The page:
I took my fifteen minute break in the staff room standing up, because management had decided chairs were too suggestive of leisure. It was my third week on the job, temp-to-perm, and I was still getting a feel for it. From what I could make out, everybody worked on the same vast floor in the same division of a large department in an important but obscure government contractor’s office—obscure not because it was secret or trendy, but because it was specialized and dull and hard to explain. We processed things there, documents and copies of things with acronyms such as ARCOs, BFAs, RAISNs, and DDs. People needed these pieces of paper in order to get other pieces of paper, so that the system could run without a glitch. And to that purpose, everyone was supposed to work together, to be able to perform everyone else’s job. It was all part of a new job-sharing paradigm. In fact, no one was allowed to claim any personal work product. Maybe that was why no one knew what was going on. No one but Hanno Tiffle and Stanislaw Brandi seemed to understand. But they had private offices.
On my way back from my lunch I had to pass the glass booths again, and this time, Hanno Tiffle called me into his office. He asked me to sit down across from him, which I did. Was I being pink-slipped so soon?
I saw you speaking with Mr. Brandi, he said. On the productivity monitor, he said, pointing at a bank of screens on one of his walls.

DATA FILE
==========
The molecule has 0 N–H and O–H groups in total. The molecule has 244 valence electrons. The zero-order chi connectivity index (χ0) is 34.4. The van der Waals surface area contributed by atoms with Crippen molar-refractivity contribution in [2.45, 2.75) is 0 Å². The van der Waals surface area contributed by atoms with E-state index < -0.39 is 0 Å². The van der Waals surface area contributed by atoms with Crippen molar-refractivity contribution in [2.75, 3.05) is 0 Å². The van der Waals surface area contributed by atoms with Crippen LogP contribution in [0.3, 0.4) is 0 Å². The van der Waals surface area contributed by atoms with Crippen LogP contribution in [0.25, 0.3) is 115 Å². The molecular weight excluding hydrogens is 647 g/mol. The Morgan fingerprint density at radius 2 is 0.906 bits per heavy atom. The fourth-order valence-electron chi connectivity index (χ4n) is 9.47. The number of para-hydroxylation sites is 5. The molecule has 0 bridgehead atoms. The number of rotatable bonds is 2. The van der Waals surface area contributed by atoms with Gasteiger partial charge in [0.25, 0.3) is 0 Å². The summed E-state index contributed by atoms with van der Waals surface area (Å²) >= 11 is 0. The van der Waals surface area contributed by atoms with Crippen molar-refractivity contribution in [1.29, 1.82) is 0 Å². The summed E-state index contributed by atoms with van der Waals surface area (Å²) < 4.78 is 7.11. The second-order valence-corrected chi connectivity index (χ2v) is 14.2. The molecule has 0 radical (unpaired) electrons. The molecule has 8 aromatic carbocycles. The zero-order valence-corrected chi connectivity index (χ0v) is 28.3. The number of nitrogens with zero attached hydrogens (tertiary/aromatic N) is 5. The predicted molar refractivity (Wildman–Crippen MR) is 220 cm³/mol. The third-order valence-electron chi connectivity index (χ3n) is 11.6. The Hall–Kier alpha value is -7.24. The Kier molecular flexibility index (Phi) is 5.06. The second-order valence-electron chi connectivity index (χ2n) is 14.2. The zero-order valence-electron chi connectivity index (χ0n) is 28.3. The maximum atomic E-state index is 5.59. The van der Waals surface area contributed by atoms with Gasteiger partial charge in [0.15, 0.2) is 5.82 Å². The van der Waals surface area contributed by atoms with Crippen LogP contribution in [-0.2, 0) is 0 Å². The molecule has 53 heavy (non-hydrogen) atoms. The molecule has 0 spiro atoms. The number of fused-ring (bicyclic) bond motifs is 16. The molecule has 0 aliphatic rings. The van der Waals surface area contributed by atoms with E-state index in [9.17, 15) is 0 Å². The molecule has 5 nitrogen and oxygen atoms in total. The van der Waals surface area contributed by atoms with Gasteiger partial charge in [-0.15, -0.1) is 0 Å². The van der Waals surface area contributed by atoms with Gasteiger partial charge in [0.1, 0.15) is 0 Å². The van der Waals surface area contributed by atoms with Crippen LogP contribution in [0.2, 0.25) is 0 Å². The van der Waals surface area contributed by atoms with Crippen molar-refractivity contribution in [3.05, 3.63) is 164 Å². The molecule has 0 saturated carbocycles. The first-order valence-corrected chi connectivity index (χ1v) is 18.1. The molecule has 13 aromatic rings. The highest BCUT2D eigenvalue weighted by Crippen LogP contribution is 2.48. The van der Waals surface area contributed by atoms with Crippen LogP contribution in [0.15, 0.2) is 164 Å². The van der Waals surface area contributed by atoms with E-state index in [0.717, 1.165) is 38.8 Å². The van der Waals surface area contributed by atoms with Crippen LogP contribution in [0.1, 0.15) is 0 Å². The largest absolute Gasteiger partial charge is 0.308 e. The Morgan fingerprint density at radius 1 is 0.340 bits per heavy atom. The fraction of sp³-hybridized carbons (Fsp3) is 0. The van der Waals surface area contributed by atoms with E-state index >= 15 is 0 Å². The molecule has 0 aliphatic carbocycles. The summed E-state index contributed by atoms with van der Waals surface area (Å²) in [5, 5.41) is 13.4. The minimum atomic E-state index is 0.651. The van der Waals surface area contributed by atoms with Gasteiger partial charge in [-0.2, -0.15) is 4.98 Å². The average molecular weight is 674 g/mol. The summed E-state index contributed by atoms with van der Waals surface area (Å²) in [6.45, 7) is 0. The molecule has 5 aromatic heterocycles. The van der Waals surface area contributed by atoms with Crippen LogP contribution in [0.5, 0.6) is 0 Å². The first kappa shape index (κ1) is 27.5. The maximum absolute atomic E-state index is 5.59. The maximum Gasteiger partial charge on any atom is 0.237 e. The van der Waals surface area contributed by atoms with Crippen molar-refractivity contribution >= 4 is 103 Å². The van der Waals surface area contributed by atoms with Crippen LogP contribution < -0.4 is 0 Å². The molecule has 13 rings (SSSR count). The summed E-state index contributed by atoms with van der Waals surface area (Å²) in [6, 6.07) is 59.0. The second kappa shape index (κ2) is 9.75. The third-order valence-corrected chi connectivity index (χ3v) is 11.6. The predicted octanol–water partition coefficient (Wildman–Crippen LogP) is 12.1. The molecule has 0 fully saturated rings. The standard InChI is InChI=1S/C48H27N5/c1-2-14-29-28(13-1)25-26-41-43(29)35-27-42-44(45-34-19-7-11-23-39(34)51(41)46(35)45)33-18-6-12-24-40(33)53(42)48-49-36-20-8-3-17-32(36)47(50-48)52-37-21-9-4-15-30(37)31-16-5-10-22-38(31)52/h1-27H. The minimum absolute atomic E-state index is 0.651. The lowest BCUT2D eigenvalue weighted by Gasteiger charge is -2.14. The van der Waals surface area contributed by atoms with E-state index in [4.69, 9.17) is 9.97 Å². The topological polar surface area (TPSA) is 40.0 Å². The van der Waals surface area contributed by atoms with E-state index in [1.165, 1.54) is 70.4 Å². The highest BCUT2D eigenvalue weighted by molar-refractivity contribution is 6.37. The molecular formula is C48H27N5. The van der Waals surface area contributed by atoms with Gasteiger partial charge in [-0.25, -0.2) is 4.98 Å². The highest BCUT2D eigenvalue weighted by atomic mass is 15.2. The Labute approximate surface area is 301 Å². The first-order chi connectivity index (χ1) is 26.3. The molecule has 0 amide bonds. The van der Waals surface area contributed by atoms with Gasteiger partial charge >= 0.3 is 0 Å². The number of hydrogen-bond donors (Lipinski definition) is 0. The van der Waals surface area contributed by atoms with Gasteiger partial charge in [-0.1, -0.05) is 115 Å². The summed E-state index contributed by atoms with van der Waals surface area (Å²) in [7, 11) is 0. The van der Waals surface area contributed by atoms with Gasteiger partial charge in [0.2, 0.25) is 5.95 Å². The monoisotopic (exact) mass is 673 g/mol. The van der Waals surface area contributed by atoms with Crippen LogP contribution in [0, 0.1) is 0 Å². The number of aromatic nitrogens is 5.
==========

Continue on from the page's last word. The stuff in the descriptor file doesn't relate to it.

Yes, Mr. Tiffle, I answered. Um, he’s a very interesting person, I said, trying to think of something to say.
Is that so?
Yes. It seemed as if I had given the wrong answer.
After staring at me for an uncomfortably long time, he asked, What are you doing Saturday night?
His question didn’t quite register. I’m not sure, I told him.
It’s just that I have an extra ticket to Hamilton.
The play? My face felt flushed all of a sudden.
The play, he answered.
Really? We had hardly ever spoken before, and yet he could only think of me. Naturally, it appealed to my vanity.
I can think of no one who would appreciate it as an HH.
Can we go? Please say yes, he said, deepening his voice. It’s a hip-hop musical.
The way he looked at me… Hamilton tickets were impossible to come by, and who wouldn’t want to see something no one else could see?
What do you say? he asked again.
Si, se puede? I replied.
I love that! Hanno Tiffle replied, laughing and punching the air, exciting me in the way I usually felt only when watching Wayne Brady.
Well, the play was underwhelming but the seats were excellent, and Hamilton’s spit or sweat landed on me once, and everyone gasped and watched to see whether I’d collect it in a vial or lick it or something, but I’d never been good at monetizing.
Wasn’t it great? Hanno Tiffle wanted to know.
The best! I said.
Let’s get a drink and discuss.
Why not? And so we did. We drank at Anderson Cooper’s ex-lover’s boite de nuit, and it was all terribly chic. We drank some more at the Alan Cummings Club where Cummings sat barfly-like on a stool, dunking bread rolls into a plastic tumbler of potato vodka. Hanno Tiffle showed me wallet photos of his family and told me treacly stories about his progeny. This made me feel superior and I got grabby, of course, having been at this take-my-wife-please rodeo a few too many times.